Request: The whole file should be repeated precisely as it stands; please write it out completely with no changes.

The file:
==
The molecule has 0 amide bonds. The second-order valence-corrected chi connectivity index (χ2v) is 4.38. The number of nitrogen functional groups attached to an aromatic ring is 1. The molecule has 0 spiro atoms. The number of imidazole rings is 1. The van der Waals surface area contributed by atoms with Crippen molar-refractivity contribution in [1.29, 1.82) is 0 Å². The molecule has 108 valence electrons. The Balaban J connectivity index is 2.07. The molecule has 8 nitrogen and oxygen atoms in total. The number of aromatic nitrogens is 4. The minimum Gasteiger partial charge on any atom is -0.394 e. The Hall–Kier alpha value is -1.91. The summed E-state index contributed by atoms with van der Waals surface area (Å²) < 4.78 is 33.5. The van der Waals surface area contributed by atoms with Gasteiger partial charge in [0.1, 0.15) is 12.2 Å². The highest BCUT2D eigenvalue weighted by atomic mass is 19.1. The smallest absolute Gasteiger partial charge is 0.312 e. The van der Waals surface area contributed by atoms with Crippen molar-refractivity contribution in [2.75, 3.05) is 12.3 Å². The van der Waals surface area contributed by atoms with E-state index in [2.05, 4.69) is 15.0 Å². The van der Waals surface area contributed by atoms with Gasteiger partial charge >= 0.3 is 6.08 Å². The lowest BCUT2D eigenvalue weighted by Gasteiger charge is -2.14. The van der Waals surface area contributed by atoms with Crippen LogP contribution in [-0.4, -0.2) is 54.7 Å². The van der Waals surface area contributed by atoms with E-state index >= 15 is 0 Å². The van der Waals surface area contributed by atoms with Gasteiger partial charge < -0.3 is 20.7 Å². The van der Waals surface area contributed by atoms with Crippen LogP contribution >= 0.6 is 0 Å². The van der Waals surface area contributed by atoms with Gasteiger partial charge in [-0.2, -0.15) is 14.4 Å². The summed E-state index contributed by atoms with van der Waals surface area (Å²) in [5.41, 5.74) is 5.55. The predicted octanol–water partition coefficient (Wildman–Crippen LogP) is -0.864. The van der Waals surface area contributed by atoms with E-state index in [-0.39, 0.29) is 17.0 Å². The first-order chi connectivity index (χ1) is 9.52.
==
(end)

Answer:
The molecule has 0 amide bonds. The second-order valence-corrected chi connectivity index (χ2v) is 4.38. The number of nitrogen functional groups attached to an aromatic ring is 1. The molecule has 0 spiro atoms. The number of imidazole rings is 1. The van der Waals surface area contributed by atoms with Crippen molar-refractivity contribution in [1.29, 1.82) is 0 Å². The molecule has 108 valence electrons. The Balaban J connectivity index is 2.07. The molecule has 8 nitrogen and oxygen atoms in total. The number of aromatic nitrogens is 4. The minimum Gasteiger partial charge on any atom is -0.394 e. The Hall–Kier alpha value is -1.91. The summed E-state index contributed by atoms with van der Waals surface area (Å²) < 4.78 is 33.5. The van der Waals surface area contributed by atoms with Gasteiger partial charge in [0.1, 0.15) is 12.2 Å². The highest BCUT2D eigenvalue weighted by atomic mass is 19.1. The smallest absolute Gasteiger partial charge is 0.312 e. The van der Waals surface area contributed by atoms with Crippen molar-refractivity contribution in [2.75, 3.05) is 12.3 Å². The van der Waals surface area contributed by atoms with E-state index in [2.05, 4.69) is 15.0 Å². The van der Waals surface area contributed by atoms with Gasteiger partial charge >= 0.3 is 6.08 Å². The lowest BCUT2D eigenvalue weighted by Gasteiger charge is -2.14. The van der Waals surface area contributed by atoms with Crippen LogP contribution in [-0.4, -0.2) is 54.7 Å². The van der Waals surface area contributed by atoms with E-state index >= 15 is 0 Å². The van der Waals surface area contributed by atoms with Gasteiger partial charge < -0.3 is 20.7 Å². The van der Waals surface area contributed by atoms with Crippen LogP contribution >= 0.6 is 0 Å². The van der Waals surface area contributed by atoms with Gasteiger partial charge in [-0.2, -0.15) is 14.4 Å². The summed E-state index contributed by atoms with van der Waals surface area (Å²) in [5.41, 5.74) is 5.55. The predicted octanol–water partition coefficient (Wildman–Crippen LogP) is -0.864. The van der Waals surface area contributed by atoms with E-state index in [-0.39, 0.29) is 17.0 Å². The first-order chi connectivity index (χ1) is 9.52.